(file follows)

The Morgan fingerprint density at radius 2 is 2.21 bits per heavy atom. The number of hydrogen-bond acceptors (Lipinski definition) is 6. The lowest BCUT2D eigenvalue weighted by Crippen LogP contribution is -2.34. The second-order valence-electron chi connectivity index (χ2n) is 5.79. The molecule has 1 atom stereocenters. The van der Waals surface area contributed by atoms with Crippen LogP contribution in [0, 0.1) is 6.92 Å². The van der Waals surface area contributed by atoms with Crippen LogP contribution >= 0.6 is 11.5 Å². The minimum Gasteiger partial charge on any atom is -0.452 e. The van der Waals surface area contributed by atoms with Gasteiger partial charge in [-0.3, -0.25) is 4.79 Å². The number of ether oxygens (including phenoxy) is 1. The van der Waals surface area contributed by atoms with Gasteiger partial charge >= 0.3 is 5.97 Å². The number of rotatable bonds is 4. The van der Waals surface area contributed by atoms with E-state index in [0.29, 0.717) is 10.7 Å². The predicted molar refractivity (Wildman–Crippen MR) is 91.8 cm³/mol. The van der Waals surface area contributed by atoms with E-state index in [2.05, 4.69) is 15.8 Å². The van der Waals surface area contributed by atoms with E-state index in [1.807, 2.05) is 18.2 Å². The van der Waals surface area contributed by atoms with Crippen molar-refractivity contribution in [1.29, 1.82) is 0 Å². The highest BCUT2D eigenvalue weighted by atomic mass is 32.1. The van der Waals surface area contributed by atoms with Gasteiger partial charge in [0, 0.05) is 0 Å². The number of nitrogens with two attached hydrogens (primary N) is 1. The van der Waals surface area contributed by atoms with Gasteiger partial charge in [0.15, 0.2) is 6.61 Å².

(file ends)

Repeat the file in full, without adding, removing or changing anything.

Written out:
The Morgan fingerprint density at radius 2 is 2.21 bits per heavy atom. The number of hydrogen-bond acceptors (Lipinski definition) is 6. The lowest BCUT2D eigenvalue weighted by Crippen LogP contribution is -2.34. The second-order valence-electron chi connectivity index (χ2n) is 5.79. The molecule has 1 atom stereocenters. The van der Waals surface area contributed by atoms with Crippen LogP contribution in [0, 0.1) is 6.92 Å². The van der Waals surface area contributed by atoms with Crippen LogP contribution >= 0.6 is 11.5 Å². The minimum Gasteiger partial charge on any atom is -0.452 e. The van der Waals surface area contributed by atoms with Gasteiger partial charge in [-0.3, -0.25) is 4.79 Å². The number of ether oxygens (including phenoxy) is 1. The van der Waals surface area contributed by atoms with Gasteiger partial charge >= 0.3 is 5.97 Å². The number of rotatable bonds is 4. The van der Waals surface area contributed by atoms with E-state index in [0.29, 0.717) is 10.7 Å². The predicted molar refractivity (Wildman–Crippen MR) is 91.8 cm³/mol. The van der Waals surface area contributed by atoms with E-state index in [2.05, 4.69) is 15.8 Å². The van der Waals surface area contributed by atoms with E-state index in [1.807, 2.05) is 18.2 Å². The van der Waals surface area contributed by atoms with Crippen molar-refractivity contribution in [1.29, 1.82) is 0 Å². The highest BCUT2D eigenvalue weighted by atomic mass is 32.1. The van der Waals surface area contributed by atoms with Gasteiger partial charge in [0, 0.05) is 0 Å². The number of nitrogens with two attached hydrogens (primary N) is 1. The van der Waals surface area contributed by atoms with Gasteiger partial charge in [0.15, 0.2) is 6.61 Å².